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Lady Gaga and Madonna on "Saturday Night Live."

Dana Edelson, NBC Universal Inc.

The cover of "Lady Gaga: Behind the Fame," by Emily Herbert

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Goo-goo for Gaga, but how long?

  • Article by: KRISTIN TILLOTSON
  • Star Tribune
  • March 12, 2010 - 5:03 PM

Lady Gaga, now in 3-D -- of course.

The 23-year-old pop star who shot from wannabe to international idol in about 18 months is jumping on the "Avatar"/"Alice in Wonderland" train with plans for a 3-D concert and DVD -- as if watching her weren't already intense enough. As her "Monster Ball" tour continues whipping up fan hysteria worldwide, you have to wonder how she can possibly keep up the momentum that's been key to her popularity.

In England, ticket prices for her Monster Ball tour recently jumped to more than $110, double what they were a few months ago. The double Grammy winner has gained admirers ranging from Helen Mirren to Perez Hilton. But if she doesn't keep pumping up the volume on more than her hairdos, will her ball of fame be prematurely doused? Might be time to take a cue from her fellow "SNL" performer, Madonna.

Despite her sustained drawing power, Madonna's taken an image beating lately. If she's not slammed for having overly sinewy arms, she's damned for consorting with male models half her age. Hip young bloggers turn into 1950s fishwives when it comes to the Material Girl of a Certain Age.

Except when they're Gaga-ing in the same breath. Everyone's calling Lady Gaga the next Madonna, and this time they mean it as a compliment. Understandably so -- same career trajectory, blonde ambition and determination to control their own destinies. Same image-finessing instincts, drag-queen adulation, and expertise at blending sound and style. For Madonna, fingerless gloves and hair bandannas gave way to cone-bra and glamour-girl phases. For Lady Gaga, giant bows made out of her own hair have led to ever more outrageous makeup and architectural costumes (including cone bras).

She chose a blood-red ensemble with outsized Elizabethan collar and disturbing eye patches for her performance get-up on the night she was to meet Queen Elizabeth. Curtsy and minimal flesh exposure notwithstanding, she looked more like Anne Boleyn post-gallows than pop royalty meeting real royalty. Madonna would have opted for less freakish ostentation and revealed her whole face.

That's the thing about her Royal Gah-ness. She may writhe onstage in glorified panties, but she's always wearing a mask. To catch a glimpse of the pre-shellacked Gaga, you have to reach into YouTube's vault and check out her cover of Led Zeppelin's reggae hit "D'yer Maker." Her videos, concert footage and even still images always look more scary than sexy. Madonna has had her share of fearsome moments, but with her it's never been a constant freak show.

Madonna has been the subject of pop-culture college classes. Gaga isn't there yet, so we just have Emily Herbert's quickie, predictably vapid bio, "Behind the Fame" (Overlook Press, $15), one of at least nine to be published this year.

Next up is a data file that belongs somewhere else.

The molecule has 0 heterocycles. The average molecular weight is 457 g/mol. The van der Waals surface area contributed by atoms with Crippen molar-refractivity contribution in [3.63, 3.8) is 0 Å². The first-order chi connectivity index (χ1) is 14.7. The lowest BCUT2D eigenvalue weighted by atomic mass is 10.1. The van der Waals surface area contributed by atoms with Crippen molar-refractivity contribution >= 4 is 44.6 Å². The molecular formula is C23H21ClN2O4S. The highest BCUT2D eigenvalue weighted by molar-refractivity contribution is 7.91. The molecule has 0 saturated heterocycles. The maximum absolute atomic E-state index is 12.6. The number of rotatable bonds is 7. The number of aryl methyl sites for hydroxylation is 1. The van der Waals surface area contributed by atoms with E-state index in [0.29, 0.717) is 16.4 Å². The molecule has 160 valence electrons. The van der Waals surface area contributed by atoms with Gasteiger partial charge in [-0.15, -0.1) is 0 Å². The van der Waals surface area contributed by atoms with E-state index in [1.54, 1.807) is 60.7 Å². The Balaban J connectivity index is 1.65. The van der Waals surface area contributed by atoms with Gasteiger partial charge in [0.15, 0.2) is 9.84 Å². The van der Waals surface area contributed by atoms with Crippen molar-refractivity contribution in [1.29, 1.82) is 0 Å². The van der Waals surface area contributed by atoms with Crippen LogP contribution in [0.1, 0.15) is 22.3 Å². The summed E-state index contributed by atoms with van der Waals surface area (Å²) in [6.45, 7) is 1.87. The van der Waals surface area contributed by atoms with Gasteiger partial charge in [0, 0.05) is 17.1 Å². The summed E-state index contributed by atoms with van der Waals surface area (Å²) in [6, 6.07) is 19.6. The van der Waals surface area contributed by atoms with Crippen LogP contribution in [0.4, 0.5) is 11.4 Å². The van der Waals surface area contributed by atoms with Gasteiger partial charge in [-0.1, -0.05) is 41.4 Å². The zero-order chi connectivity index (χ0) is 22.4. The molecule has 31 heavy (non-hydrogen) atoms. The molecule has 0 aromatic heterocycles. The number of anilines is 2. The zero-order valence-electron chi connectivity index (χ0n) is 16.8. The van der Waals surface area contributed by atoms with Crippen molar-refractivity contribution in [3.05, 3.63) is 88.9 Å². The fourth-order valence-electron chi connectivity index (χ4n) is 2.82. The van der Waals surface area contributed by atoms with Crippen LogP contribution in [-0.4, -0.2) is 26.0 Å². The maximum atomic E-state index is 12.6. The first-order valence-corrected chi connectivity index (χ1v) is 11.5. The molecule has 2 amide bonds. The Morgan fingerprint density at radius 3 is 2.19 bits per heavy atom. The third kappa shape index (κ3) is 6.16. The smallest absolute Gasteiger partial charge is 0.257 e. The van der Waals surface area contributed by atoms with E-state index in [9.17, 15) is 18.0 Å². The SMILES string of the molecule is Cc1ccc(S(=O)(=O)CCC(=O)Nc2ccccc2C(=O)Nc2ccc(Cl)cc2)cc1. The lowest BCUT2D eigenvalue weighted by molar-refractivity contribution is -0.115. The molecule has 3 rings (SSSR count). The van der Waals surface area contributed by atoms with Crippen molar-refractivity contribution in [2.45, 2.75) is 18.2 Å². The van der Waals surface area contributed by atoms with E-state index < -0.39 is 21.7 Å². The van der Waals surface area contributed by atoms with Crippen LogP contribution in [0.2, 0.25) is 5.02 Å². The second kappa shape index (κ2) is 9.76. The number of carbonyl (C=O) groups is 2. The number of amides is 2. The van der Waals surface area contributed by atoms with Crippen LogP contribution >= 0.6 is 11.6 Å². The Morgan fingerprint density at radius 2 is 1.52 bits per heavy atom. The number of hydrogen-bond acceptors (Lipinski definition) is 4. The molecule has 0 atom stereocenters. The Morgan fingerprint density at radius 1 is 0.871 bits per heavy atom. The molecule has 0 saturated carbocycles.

Gaga's musical education was far superior to Madonna's. Born Stefani Germanotta to Internet-entrepreneur parents Joe and Cynthia, Gaga began playing piano at age 4, studied classical composers, played New York jazz clubs on open-mike nights at 14 (accompanied by her mother), and at 17 was admitted to the prestigious Tisch School of the Arts at NYU.

Memorable quotes include:

• "I see things in a fragmented, psychotic manner."

• "We would wear matching bikinis and go-go dance to Black Sabbath records and Metallica and Pentagram, whatever it was that we were into at the time. And light hair spray on fire!" -- on her early performance art with mentor Lady Starlight.

• "Good evening, Blackpool. Let me hear you rattle your jewelry!" (No word on whether the Queen of England, who was in attendance, complied.)

• "If you're on an island, stranded, and all you have is sticks and leaves and pineapples, you're going to make a boat out of sticks and leaves and pineapples. I view glamour and celebrity life and these plastic assumptions as the pineapples. And I spend my career harvesting pineapples, and making pies and outfits and lipsticks that will free my fans from their stranded islands." (This quote, taken in full from a Los Angeles Times article by Ann Powers, is shortened to even greater incomprehensibility in the book.)

Gaga has a wordy tattoo -- in German -- by Rilke about the love of writing, hardly one of his best. If she's as smart as she seems, she shouldn't try so hard. The lady doth etch too much. She also might be the first pop star to offer a lock of her own hair for sale, as part of a special "Fame Monster" bundle ($110). Madonna may be an unabashed capitalist, but she would never be so gauche, or creepy.

In her book, Herbert predicts that Gaga's future "is going to be massive." But the shock of the new fades cruelly and quickly in the age of viral videos and instant global information access. Huge fan bases get restless sooner. For now, Gaga's diehard fans, her "Little Monsters," love to repeat her name, as she does herself in her hit "Bad Romance," reveling in its slightly obscene sound. But for how long?

In terms of endurance and sheer number of identity shifts, Madonna still reigns as the queen of pop reinvention. If Gaga's next phase is more about provoking thought than shock, she could be on her way there herself.

Kristin Tillotson • 612-673-7046

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